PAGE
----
“I think it’s a great step forward that the House was able to get a bill done,” says Cathy Connor, Parsons Brinckerhoff senior vice president for government affairs. Key differences between the bills on controversial provisions and a tight congressional schedule could make it difficult to get to conference, Connor adds. On the positive side, “I think there’s a lot of momentum coming out of the House,” she says. At ENR press time, negotiations between the two sides had not yet begun.

The House measure, approved 311-104, has $14.9 billion for Amtrak and high-speed rail, plus $1.5 billion over 10 years for capital and maintenance projects on the Washington, D.C., Metro transit system. The bill includes $4.2 billion for Amtrak capital grants, $2.5 billion for grants to states for intercity passenger-rail capital expenses and $1.75 billion for states and Amtrak to build high-speed rail corridors. Funds would be spread over five years.

The bill has a high-speed rail title, including a provision to solicit private-sector proposals to finance, design, build and operate a system that would run trains from Washington to New York in less than two hours.

The six-year Senate version, passed by a 70-22 vote, has $6.3 billion for Amtrak capital grants. States would get a portion of that, with their collective share rising from $100 million in 2008 to $406 million in 2012. The bill doesn’t have the House’s high-speed-rail or Washington-transit provisions.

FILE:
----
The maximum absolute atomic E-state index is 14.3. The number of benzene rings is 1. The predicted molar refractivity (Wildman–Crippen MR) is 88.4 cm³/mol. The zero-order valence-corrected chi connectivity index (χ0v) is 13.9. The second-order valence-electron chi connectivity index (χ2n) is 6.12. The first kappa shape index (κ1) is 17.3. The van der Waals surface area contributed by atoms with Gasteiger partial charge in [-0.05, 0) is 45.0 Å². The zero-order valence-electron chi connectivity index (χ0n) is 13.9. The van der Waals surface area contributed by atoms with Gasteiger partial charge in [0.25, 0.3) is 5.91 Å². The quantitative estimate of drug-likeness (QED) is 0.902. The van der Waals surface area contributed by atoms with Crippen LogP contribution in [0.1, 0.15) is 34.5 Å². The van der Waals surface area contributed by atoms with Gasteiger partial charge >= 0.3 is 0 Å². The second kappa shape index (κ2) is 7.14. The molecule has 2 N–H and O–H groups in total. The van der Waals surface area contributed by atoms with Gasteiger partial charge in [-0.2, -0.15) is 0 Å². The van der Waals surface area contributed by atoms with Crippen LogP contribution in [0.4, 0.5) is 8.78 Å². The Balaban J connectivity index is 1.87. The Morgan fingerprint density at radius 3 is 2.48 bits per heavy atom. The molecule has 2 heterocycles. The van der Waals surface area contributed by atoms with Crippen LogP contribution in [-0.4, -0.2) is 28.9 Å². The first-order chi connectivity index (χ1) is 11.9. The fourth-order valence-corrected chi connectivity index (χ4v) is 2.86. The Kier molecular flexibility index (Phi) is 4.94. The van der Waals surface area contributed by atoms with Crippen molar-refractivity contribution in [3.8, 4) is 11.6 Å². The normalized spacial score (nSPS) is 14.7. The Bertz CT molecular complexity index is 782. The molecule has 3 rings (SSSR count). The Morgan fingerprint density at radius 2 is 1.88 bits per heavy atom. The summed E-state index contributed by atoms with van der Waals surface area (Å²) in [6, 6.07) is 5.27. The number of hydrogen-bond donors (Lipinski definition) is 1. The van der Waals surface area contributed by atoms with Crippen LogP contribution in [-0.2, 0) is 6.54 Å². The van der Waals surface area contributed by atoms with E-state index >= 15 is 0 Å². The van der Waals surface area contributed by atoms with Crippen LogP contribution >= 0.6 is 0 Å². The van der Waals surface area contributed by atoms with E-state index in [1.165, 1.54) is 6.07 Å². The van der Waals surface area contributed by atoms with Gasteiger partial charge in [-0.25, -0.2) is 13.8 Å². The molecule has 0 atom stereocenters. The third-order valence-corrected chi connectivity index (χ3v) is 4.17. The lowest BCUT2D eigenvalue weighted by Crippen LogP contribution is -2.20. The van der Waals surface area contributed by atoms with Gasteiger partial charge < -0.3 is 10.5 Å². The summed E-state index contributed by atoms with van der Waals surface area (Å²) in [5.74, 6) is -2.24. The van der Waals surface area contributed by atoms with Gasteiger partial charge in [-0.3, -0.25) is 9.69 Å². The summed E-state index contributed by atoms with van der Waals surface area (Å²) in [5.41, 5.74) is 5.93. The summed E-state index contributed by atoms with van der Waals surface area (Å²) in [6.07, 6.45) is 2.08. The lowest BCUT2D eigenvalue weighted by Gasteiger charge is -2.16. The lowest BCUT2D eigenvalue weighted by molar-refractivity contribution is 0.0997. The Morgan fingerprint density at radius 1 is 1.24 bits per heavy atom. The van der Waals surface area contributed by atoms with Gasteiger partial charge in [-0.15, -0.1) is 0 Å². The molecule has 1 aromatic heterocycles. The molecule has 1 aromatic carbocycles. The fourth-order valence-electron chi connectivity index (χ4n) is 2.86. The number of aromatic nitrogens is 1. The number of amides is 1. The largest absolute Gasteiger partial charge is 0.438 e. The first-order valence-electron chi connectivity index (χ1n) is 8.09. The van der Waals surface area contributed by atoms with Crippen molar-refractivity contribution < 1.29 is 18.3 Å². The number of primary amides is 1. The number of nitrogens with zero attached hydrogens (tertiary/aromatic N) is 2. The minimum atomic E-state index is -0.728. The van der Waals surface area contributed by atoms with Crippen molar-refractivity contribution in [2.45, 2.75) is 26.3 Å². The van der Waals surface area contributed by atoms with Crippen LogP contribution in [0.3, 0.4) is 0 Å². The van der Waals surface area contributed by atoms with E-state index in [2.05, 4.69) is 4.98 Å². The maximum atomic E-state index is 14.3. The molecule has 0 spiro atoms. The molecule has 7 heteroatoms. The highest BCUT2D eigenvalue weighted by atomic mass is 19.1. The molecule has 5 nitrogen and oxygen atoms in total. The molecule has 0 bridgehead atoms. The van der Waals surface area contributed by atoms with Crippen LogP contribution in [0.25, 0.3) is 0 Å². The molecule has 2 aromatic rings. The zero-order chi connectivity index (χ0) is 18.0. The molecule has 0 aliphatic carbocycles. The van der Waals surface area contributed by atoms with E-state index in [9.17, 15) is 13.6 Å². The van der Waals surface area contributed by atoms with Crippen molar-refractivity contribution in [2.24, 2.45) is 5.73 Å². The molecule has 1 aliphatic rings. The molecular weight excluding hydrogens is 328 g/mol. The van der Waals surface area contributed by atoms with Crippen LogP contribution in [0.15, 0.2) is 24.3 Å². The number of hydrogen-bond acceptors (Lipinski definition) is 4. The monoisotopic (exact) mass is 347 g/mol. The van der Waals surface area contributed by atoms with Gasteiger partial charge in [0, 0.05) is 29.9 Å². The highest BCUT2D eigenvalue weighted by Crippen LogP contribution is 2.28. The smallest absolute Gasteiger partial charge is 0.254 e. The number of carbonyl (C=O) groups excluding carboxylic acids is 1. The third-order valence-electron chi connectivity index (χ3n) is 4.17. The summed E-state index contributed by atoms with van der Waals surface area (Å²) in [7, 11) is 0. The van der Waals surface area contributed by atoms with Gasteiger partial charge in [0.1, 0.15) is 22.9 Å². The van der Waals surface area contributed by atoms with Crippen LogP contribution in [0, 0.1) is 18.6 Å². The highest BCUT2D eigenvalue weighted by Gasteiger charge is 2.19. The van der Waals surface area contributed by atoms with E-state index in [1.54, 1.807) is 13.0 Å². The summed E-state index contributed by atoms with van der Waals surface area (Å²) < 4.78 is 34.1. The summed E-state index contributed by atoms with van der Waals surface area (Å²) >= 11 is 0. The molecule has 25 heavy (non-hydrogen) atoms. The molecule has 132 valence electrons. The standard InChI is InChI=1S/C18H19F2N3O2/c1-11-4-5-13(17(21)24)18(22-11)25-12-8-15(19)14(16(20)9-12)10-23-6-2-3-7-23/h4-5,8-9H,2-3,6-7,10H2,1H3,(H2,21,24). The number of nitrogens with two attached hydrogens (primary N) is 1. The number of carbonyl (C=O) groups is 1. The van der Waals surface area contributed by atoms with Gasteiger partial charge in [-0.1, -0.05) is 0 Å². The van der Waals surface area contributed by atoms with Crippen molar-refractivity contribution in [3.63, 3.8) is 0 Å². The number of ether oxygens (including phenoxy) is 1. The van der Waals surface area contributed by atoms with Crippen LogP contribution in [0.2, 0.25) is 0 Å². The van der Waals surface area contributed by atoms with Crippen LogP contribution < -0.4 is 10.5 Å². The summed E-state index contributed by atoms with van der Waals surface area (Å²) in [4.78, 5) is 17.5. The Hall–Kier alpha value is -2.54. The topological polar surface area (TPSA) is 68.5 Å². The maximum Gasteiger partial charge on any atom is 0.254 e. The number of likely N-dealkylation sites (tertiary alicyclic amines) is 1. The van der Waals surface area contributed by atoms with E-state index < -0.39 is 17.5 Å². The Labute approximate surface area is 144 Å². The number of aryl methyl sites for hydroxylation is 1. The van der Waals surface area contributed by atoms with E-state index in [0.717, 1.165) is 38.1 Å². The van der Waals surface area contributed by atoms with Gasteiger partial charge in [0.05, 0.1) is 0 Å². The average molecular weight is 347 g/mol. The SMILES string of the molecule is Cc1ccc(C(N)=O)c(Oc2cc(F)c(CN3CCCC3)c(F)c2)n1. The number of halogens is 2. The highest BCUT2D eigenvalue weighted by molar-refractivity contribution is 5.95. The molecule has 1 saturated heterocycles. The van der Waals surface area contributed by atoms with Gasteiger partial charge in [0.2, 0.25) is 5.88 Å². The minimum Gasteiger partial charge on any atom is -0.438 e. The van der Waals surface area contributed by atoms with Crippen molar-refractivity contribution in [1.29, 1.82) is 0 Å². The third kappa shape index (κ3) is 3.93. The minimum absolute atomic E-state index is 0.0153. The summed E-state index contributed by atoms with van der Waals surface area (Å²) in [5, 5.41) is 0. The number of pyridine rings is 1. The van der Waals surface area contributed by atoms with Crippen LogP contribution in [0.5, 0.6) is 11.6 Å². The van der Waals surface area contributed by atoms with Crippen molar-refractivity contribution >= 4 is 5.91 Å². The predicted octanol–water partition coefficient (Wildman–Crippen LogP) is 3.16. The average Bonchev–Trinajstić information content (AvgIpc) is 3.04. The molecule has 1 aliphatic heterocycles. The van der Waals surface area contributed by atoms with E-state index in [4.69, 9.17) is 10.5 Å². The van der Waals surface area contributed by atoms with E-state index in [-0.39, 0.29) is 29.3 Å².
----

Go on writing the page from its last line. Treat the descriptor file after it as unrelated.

Congress appropriated $850 million in fiscal 2008 for Amtrak capital projects, with up to $285 million of that for debt service.

The White House objected to both bills and threatened a veto for the House version, but House and Senate margins are large enough to override a veto. Even if a rail bill becomes law, however, its authorizations would require annual appropriations.

egislation to authorize billions of dollars in passenger-rail capital spending has advanced in Congress with House passage on June 11 of a $16.4-billion bill. The next step is to reconcile the House version with an $11.5-billion measure the Senate approved last October.